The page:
Business Objects Demystifies Promotions for Packaged-Goods Players

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Business Objects aims to unfrazzle consumer packaged-goods execs by delivering analytics that spell out what's going on with all the money they're spending on trade promotions.

Business Objects on Feb. 7 will help to unfrazzle consumer packaged-goods execs by delivering analytics that spell out what's going on with all the money they're spending on trade promotions.

BusinessObjects Trade Promotion Effectiveness Analytics will be backed up by the release of industry-focused BusinessObjects XI Release 2 analytic applications, which run on the company's BI (business intelligence) platform and deliver performance management dashboards, scorecards and analytics targeted to specific vertical markets.

The packaged-goods applications are designed to help manufacturers understand the impact of trade promotions and to better evaluate their target customers.

They're designed to give insight into how promotional funds are being spent, which customers are participating, which promotions bring in the most profit and how performance through various channels compares.

This is the most recent delivery of a planned string of vertical market-focused analytics packages from Business Objects.

In November, the company rolled out planning and budgeting analytics for retail.

Darren Cunningham, director of product marketing, said that we can expect more releases focused on government and on the financial services industry.

Feeding into that will be technology Business Objects acquired when it bought SRC Software.

SRC's applications target planning, budgeting, forecasting, reporting and scorecarding, across both departments and vertical industries, including financial planning, retail, health care, hospitality, insurance and manufacturing.

The company is also seeing uptake in health care, Cunningham said, making it an area Business Objects will target for a release later in the year.

The call for vertical industry-focused analytics applications is indicative of a trend in which customers are finding BI to be a competitive advantage, Cunningham said.

"We're now finding … customers say to us, 'Who else has done this in my industry? What are they doing?'" he said. "It's become a competitive differentiator."

The consumer packaged goods release incorporates customer feedback that targeted simplified implementation and customization.

The analytics feature role-based dashboards to provide human resources, marketing, sales or finance executives to access information relevant to their jobs.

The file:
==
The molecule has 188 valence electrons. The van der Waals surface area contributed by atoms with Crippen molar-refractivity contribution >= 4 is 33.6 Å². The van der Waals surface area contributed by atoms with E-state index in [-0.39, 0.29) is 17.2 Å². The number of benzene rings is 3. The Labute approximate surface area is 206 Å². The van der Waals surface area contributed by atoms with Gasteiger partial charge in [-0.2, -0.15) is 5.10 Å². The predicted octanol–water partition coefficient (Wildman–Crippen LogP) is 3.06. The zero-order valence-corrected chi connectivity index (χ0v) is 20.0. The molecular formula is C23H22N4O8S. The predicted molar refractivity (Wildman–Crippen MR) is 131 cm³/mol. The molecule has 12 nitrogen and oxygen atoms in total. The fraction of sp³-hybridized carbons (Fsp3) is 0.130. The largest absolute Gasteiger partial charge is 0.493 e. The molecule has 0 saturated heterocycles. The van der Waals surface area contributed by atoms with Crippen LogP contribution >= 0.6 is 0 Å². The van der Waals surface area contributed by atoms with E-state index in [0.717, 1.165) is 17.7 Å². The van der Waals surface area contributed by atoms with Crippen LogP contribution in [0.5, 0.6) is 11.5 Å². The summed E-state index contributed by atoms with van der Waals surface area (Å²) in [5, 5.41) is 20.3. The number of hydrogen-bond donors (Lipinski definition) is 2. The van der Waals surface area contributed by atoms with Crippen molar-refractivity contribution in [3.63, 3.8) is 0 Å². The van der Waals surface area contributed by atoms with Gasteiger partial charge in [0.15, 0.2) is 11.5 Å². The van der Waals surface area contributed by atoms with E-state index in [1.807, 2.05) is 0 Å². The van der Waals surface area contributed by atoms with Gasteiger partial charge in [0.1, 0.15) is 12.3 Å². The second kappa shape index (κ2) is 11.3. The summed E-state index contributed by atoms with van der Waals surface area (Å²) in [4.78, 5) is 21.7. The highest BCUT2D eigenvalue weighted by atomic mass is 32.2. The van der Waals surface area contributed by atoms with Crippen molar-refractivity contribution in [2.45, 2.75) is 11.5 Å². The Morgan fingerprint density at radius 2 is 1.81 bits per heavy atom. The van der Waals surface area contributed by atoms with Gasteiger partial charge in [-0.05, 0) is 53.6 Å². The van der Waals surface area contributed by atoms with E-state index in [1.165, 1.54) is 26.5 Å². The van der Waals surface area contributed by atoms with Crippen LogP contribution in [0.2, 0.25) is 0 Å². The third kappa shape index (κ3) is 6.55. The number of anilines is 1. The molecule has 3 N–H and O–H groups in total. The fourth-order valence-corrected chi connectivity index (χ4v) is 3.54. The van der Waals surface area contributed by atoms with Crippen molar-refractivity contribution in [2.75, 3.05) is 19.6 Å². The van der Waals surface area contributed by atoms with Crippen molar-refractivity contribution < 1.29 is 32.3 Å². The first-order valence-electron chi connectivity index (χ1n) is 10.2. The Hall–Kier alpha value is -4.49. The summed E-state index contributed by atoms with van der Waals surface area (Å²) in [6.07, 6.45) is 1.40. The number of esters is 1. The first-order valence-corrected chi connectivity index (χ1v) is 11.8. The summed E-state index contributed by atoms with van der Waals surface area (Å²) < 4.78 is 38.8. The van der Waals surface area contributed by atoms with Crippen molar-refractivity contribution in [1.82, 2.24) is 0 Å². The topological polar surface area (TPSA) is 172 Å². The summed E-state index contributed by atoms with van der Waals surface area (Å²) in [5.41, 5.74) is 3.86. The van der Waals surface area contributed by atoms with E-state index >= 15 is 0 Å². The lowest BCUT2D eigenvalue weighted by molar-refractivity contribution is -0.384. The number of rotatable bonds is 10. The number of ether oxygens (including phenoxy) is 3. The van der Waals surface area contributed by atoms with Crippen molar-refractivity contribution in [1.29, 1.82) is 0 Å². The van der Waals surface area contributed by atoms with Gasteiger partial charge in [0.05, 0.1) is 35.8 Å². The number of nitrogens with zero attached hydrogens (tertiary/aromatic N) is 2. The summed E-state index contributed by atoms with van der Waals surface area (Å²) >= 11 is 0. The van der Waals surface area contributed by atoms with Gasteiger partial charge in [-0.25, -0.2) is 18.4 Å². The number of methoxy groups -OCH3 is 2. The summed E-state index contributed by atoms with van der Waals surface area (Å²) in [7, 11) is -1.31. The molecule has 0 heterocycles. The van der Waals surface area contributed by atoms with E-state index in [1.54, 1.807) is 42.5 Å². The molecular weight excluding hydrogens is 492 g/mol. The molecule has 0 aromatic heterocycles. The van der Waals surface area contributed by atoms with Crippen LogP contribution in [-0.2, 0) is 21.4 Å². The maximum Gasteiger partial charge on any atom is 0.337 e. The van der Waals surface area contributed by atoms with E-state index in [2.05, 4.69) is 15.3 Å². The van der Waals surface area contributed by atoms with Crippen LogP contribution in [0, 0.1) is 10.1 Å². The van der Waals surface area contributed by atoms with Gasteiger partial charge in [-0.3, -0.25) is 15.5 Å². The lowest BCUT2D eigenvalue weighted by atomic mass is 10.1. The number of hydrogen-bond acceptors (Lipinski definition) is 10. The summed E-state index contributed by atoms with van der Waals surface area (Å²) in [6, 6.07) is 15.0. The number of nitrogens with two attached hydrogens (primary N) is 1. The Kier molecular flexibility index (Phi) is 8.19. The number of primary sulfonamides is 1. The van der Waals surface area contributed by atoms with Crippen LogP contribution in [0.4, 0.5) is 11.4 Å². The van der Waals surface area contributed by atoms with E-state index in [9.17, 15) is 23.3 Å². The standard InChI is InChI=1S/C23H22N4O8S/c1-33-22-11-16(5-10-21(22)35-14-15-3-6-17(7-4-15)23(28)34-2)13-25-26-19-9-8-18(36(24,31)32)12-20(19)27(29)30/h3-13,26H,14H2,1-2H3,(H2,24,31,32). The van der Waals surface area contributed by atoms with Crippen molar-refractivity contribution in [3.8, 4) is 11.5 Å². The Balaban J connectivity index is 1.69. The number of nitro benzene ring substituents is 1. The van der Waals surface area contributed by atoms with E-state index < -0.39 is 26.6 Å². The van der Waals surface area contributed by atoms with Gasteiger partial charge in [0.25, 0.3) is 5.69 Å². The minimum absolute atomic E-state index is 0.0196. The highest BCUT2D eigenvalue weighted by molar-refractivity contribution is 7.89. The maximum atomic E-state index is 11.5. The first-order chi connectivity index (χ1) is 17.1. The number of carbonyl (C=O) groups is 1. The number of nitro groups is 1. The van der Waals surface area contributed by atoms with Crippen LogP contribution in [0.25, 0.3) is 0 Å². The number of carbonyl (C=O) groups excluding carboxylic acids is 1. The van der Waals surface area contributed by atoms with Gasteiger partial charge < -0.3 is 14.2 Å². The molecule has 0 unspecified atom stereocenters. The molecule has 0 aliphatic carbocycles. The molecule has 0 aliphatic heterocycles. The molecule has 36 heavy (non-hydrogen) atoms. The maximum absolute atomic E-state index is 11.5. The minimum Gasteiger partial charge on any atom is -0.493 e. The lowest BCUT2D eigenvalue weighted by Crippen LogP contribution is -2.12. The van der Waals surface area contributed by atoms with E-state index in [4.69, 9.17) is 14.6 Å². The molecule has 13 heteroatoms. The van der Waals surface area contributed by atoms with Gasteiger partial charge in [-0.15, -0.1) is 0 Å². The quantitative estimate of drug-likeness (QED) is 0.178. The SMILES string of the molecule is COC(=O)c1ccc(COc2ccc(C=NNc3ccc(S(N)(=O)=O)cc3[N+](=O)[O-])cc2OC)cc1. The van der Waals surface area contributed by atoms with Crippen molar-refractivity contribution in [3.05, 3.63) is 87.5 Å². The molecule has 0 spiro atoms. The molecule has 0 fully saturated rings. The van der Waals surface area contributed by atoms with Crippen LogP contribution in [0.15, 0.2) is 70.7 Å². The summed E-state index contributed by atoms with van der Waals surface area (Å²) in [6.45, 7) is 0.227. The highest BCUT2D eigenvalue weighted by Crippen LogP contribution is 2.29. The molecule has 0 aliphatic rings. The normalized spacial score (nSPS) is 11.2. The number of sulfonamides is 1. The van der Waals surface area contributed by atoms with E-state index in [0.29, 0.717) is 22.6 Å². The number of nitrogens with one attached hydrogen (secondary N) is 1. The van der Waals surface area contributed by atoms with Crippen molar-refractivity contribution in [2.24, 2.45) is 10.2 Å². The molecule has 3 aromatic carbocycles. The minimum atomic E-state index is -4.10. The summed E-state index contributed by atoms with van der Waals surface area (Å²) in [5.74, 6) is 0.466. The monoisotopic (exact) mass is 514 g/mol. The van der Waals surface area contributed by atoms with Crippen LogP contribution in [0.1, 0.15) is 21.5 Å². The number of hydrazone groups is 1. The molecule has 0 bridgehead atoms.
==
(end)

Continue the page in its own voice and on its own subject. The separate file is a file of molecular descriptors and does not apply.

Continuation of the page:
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Sales execs, for example, can use dashboards to see and analyze sales in real time.

Business Objects also packs in an encyclopedia with industry-focused business terms used in reports, dashboards or scorecards.

Thus, a customer who checks out a graphic that displays the profitability of a given campaign can then open up the encyclopedia, which can explain to him or her what the analytic is showing and can guide the user to further analysis, such as doing a comparison of other campaigns run in the past, for example.

One customer using the packaged-goods analytical applications is Rent-A-Center.

"We are using analytic applications from Business Objects to drive insight through key business segments within the company, including customers, products and services, supply chain, human resources and finance," said Tony Fuller, CIO of Rent-A-Center, in a statement.

"Currently, we have almost 3,000 stores in North America, Canada, and Puerto Rico. Along with the growth of our business, the amount of data we were gathering grew exponentially, and we needed a more efficient way to work through all the information.

"Business Objects analytic applications allow us to turn all this information into an asset that can help us improve our company performance and continue to grow as an intelligent enterprise."

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Lisa Vaas is News Editor/Operations for eWEEK.com and also serves as editor of the Database topic center. Since 1995, she has also been a Webcast news show anchorperson and a reporter covering the IT industry. She has focused on customer relationship management technology, IT salaries and careers, effects of the H1-B visa on the technology workforce, wireless technology, security, and, most recently, databases and the technologies that touch upon them. Her articles have appeared in eWEEK's print edition, on eWEEK.com, and in the startup IT magazine PC Connection. Prior to becoming a journalist, Vaas experienced an array of eye-opening careers, including driving a cab in Boston, photographing cranky babies in shopping malls, selling cameras, typography and computer training. She stopped a hair short of finishing an M.A. in English at the University of Massachusetts in Boston. She earned a B.S. in Communications from Emerson College. She runs two open-mic reading series in Boston and currently keeps bees in her home in Mashpee, Mass.

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